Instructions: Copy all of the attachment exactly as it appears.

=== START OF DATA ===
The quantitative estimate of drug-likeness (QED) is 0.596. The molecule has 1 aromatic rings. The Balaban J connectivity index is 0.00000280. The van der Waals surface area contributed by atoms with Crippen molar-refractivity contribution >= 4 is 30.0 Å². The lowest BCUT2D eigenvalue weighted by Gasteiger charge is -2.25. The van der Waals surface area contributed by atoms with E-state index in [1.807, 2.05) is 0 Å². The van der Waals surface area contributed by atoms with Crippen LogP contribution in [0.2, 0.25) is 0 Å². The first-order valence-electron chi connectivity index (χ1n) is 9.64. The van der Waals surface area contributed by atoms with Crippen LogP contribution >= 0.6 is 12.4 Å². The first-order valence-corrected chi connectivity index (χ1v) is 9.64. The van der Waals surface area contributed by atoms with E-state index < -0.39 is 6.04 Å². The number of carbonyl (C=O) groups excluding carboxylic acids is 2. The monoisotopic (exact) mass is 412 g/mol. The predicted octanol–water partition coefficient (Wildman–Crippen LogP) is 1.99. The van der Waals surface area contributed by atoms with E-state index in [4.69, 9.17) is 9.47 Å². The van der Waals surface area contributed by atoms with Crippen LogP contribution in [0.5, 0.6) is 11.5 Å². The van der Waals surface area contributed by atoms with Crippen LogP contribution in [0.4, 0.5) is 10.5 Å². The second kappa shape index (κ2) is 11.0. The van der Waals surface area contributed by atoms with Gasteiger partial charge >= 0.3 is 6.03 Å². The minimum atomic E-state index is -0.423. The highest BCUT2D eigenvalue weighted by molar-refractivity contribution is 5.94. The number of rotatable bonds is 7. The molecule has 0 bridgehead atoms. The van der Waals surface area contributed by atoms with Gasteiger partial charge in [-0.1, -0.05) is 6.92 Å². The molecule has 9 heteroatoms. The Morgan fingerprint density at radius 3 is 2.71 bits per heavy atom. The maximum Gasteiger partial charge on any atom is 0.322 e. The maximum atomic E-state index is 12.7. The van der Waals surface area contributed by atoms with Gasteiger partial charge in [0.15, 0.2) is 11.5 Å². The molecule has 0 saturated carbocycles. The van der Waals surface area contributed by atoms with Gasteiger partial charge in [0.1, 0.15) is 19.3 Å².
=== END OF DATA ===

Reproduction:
The quantitative estimate of drug-likeness (QED) is 0.596. The molecule has 1 aromatic rings. The Balaban J connectivity index is 0.00000280. The van der Waals surface area contributed by atoms with Crippen molar-refractivity contribution >= 4 is 30.0 Å². The lowest BCUT2D eigenvalue weighted by Gasteiger charge is -2.25. The van der Waals surface area contributed by atoms with E-state index in [1.807, 2.05) is 0 Å². The van der Waals surface area contributed by atoms with Crippen LogP contribution in [0.2, 0.25) is 0 Å². The first-order valence-electron chi connectivity index (χ1n) is 9.64. The van der Waals surface area contributed by atoms with Crippen LogP contribution >= 0.6 is 12.4 Å². The first-order valence-corrected chi connectivity index (χ1v) is 9.64. The van der Waals surface area contributed by atoms with E-state index < -0.39 is 6.04 Å². The number of carbonyl (C=O) groups excluding carboxylic acids is 2. The monoisotopic (exact) mass is 412 g/mol. The predicted octanol–water partition coefficient (Wildman–Crippen LogP) is 1.99. The van der Waals surface area contributed by atoms with E-state index in [4.69, 9.17) is 9.47 Å². The van der Waals surface area contributed by atoms with Crippen LogP contribution in [0.5, 0.6) is 11.5 Å². The van der Waals surface area contributed by atoms with Crippen LogP contribution in [0.4, 0.5) is 10.5 Å². The second kappa shape index (κ2) is 11.0. The van der Waals surface area contributed by atoms with Gasteiger partial charge >= 0.3 is 6.03 Å². The minimum atomic E-state index is -0.423. The highest BCUT2D eigenvalue weighted by molar-refractivity contribution is 5.94. The number of rotatable bonds is 7. The molecule has 0 bridgehead atoms. The van der Waals surface area contributed by atoms with Gasteiger partial charge in [-0.1, -0.05) is 6.92 Å². The molecule has 9 heteroatoms. The Morgan fingerprint density at radius 3 is 2.71 bits per heavy atom. The maximum Gasteiger partial charge on any atom is 0.322 e. The maximum atomic E-state index is 12.7. The van der Waals surface area contributed by atoms with Gasteiger partial charge in [0.15, 0.2) is 11.5 Å². The molecule has 0 saturated carbocycles. The van der Waals surface area contributed by atoms with Gasteiger partial charge in [0.1, 0.15) is 19.3 Å².